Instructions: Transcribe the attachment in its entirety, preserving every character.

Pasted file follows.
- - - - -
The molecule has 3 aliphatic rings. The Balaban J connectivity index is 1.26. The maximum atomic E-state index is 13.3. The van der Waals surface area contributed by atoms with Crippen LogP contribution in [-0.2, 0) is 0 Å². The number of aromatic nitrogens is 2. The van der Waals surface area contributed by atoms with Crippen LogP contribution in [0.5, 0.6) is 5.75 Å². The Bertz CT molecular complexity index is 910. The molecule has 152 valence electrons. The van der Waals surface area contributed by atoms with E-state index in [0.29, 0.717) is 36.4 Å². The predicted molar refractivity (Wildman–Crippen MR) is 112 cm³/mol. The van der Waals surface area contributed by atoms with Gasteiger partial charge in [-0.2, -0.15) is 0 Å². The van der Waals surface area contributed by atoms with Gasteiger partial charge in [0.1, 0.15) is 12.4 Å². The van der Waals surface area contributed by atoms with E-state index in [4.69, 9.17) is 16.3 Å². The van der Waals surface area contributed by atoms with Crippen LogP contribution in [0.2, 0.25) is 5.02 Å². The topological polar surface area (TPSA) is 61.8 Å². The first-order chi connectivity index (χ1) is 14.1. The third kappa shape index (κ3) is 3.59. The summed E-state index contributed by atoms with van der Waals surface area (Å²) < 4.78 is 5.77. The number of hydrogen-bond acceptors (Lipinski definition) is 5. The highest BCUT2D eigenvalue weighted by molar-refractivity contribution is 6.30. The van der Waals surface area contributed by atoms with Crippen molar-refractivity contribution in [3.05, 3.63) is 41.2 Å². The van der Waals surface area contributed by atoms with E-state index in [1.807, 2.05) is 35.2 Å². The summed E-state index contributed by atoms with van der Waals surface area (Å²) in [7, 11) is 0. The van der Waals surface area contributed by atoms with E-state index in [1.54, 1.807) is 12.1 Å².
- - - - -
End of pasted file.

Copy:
The molecule has 3 aliphatic rings. The Balaban J connectivity index is 1.26. The maximum atomic E-state index is 13.3. The van der Waals surface area contributed by atoms with Crippen LogP contribution in [-0.2, 0) is 0 Å². The number of aromatic nitrogens is 2. The van der Waals surface area contributed by atoms with Crippen LogP contribution in [0.5, 0.6) is 5.75 Å². The Bertz CT molecular complexity index is 910. The molecule has 152 valence electrons. The van der Waals surface area contributed by atoms with E-state index in [0.29, 0.717) is 36.4 Å². The predicted molar refractivity (Wildman–Crippen MR) is 112 cm³/mol. The van der Waals surface area contributed by atoms with Gasteiger partial charge in [-0.2, -0.15) is 0 Å². The van der Waals surface area contributed by atoms with Gasteiger partial charge in [0.1, 0.15) is 12.4 Å². The van der Waals surface area contributed by atoms with E-state index in [4.69, 9.17) is 16.3 Å². The van der Waals surface area contributed by atoms with Crippen LogP contribution in [0.2, 0.25) is 5.02 Å². The topological polar surface area (TPSA) is 61.8 Å². The first-order chi connectivity index (χ1) is 14.1. The third kappa shape index (κ3) is 3.59. The summed E-state index contributed by atoms with van der Waals surface area (Å²) < 4.78 is 5.77. The number of hydrogen-bond acceptors (Lipinski definition) is 5. The highest BCUT2D eigenvalue weighted by molar-refractivity contribution is 6.30. The van der Waals surface area contributed by atoms with Crippen molar-refractivity contribution in [3.05, 3.63) is 41.2 Å². The van der Waals surface area contributed by atoms with E-state index in [1.807, 2.05) is 35.2 Å². The summed E-state index contributed by atoms with van der Waals surface area (Å²) in [7, 11) is 0. The van der Waals surface area contributed by atoms with E-state index in [1.54, 1.807) is 12.1 Å².